A Paris court has slapped oil giant Total with a €500,000 (£450,200) fine today, in a case relating to bribing foreign officials in dealings with Iran in 1997.
Total was charged with paying $30m (£23.7m) in bribes disguised under a consultancy contract to forge a deal for the South Pars gas field more than twenty years ago.
Today, the prosecution in Paris said the group's actions essentially surmounted to "corruption payments".
Total’s chairman and chief executive Patrick Pouyanne said in a statement after the ruling that the firm would no longer pursue the matter, in court or internally, because none of the individuals under investigation were still alive.
The oil group's chief executive at the time of the scandal, Christophe de Margerie, died in a plane crash four years ago.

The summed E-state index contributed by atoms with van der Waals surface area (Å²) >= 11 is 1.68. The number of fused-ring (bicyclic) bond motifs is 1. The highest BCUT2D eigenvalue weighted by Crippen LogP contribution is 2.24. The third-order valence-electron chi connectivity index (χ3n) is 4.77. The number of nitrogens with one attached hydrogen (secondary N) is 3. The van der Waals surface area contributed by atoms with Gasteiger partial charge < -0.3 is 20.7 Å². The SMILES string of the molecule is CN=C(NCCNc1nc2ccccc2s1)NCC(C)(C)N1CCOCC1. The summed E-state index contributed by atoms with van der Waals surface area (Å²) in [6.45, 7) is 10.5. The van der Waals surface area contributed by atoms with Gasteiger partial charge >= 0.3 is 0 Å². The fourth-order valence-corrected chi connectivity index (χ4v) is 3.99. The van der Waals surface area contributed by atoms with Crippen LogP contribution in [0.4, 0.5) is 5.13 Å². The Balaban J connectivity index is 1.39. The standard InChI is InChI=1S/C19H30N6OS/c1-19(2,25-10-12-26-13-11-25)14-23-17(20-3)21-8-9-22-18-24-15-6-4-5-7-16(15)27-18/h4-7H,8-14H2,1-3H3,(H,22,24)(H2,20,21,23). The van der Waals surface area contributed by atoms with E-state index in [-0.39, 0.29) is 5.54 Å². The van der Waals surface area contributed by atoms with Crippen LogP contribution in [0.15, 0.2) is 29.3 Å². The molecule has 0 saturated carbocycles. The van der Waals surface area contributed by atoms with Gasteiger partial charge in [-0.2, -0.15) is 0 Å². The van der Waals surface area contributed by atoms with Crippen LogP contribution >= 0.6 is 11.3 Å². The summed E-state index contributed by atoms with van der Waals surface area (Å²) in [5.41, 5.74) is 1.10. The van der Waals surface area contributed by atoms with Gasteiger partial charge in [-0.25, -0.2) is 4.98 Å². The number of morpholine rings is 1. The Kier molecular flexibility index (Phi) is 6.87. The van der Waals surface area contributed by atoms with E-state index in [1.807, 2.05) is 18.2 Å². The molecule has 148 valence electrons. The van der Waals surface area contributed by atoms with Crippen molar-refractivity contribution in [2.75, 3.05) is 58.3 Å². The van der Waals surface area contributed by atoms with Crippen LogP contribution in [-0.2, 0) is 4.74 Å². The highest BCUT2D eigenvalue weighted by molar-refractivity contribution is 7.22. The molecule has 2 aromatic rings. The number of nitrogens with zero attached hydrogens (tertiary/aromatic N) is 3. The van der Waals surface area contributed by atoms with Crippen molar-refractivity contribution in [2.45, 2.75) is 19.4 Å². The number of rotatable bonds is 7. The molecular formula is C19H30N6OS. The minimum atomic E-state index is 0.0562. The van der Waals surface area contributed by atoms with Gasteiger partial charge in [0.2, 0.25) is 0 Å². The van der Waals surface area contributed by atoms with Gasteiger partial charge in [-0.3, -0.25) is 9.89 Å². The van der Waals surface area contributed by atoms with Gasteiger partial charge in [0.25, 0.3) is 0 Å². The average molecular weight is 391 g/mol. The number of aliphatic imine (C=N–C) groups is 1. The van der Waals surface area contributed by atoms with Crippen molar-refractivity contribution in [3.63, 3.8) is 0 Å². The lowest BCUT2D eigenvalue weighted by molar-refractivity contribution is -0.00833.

"Anyone who knew Christophe de Margerie knows that he would never be involved in any type of corruption," said Pouyanne.
"However, given the specific circumstances of this case, which has been already judged in the US and in which none of the individuals can defend themselves, Total doesn’t want to pursue it," he added.
Previously in 2013, Total agreed to pay a fine of $398m to settle both criminal and civil allegations of bribery in the US. It was alleged that Total paid bribes between 1995 and 2004 to win oil and gas contracts in Iran.